El Niño can be viewed as a multi-hazard event, and considerations for information needs cut across different populations and risks, including direct weather-related hazards, reduced agricultural production, greater food insecurity and malnutrition, increased transmission of infectious diseases and effects on health care access. Long- and short-term hazard warning communications may need to contain different calls to action, and there are likely to be different levels of urgency to those calls.
This key considerations brief describes the implications of El Niño in the East and Southern Africa Region (ESAR) for Risk Communication and Community Engagement (RCCE) initiatives, based on previous comparable weather events. Lessons learnt are predominantly taken from the literature on communicating forecast and weather information, but have implications for multi-hazard RCCE response. Some lessons learnt are also taken from beyond East and Southern Africa, but considered within the anticipated El Niño effects in ESAR specifically.
The first section of the brief is on information needs, the second section is on ensuring and building trust in information, and the final section is on communications and community engagement strategies. The brief was commissioned by the Collective Service as a resource for organisations working on RCCE related to El Niño in ESAR.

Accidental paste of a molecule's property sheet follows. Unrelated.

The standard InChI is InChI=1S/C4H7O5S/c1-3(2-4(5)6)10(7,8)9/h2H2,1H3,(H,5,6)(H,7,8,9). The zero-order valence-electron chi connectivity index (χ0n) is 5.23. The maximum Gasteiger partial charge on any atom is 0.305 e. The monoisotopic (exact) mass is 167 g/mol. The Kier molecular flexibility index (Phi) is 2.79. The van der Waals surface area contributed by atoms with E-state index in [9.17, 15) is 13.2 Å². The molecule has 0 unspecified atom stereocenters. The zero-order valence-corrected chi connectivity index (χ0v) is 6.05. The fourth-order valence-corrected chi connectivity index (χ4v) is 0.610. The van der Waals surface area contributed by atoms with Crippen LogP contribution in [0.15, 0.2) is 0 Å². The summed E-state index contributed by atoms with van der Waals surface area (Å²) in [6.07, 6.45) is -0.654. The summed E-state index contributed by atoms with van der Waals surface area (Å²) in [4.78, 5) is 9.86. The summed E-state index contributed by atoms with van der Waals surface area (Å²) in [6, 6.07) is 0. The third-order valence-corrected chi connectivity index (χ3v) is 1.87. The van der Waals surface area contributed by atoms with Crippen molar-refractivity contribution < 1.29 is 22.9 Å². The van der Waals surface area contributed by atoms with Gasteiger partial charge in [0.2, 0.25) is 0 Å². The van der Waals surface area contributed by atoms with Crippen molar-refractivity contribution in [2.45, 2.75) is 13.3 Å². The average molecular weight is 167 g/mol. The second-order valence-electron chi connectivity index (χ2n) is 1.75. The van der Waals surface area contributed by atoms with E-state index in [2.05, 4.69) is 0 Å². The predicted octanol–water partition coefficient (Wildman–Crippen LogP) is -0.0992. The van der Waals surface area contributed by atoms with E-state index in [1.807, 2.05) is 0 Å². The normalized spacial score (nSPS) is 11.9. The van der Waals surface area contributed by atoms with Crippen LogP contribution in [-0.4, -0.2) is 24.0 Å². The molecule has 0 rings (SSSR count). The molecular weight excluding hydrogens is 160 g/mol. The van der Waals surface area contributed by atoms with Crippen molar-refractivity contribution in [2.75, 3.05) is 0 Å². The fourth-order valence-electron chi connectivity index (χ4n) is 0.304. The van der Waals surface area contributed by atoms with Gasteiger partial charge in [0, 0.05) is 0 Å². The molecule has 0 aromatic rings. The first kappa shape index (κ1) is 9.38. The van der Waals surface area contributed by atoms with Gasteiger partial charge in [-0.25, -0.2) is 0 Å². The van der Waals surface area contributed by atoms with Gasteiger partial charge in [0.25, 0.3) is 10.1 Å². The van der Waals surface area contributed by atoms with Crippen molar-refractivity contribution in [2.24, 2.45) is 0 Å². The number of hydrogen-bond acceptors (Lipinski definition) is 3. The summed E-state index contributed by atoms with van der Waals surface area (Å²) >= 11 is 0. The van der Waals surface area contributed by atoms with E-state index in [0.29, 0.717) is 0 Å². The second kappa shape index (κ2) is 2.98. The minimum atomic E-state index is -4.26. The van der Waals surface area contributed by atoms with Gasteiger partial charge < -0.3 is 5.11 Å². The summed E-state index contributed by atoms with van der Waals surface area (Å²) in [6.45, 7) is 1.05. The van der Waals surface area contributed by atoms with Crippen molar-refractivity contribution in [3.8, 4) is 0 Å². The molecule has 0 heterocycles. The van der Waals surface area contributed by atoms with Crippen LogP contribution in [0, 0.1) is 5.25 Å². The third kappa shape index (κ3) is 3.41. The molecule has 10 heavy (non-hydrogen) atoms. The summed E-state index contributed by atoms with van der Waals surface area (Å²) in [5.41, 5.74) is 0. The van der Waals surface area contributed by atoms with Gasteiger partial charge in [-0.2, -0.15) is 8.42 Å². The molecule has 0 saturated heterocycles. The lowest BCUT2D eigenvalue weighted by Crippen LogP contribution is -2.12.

- Provide forecasting information and associated calls to action and advice at a hyperlocal level, and early enough to allow people to take appropriate action.
- Provide local information on actions people can take to adapt or protect themselves. This should be based on local practices and consultation with affected populations, and should reflect what is structurally feasible action for people to take.
- Align planned information provision to multi-sectoral preparedness and response activities, and ensure coordination between RCCE agencies and actors and local disaster risk reduction and hazard management entities.
- Align resource provision and information, both in terms of providing the resources needed for people to act, and in ensuring that the resources provided reflect the actions communities are advised to take.
- Co-produce scientific information and forecast products with affected communities to make sure they are locally appropriate and take account of existing local actions and knowledge systems.
- Understand the different technical information needs of different communities and assess channel preferences for forecast information before embarking on communications campaigns; map different groups’ channel preferences and needs; anticipate delivering a multi-channel strategy.
- Train field-level RCCE staff to interpret and translate meteorological and risk forecasting probabilities appropriately.
- Conduct up-to-date vulnerability assessments to facilitate a tailored response. Social vulnerability can change over time and in response to multi-hazard events like El Niño, so existing data may miss critical changes. Migratory groups, refugee and internally displaced persons (IDPs) populations should not be overlooked.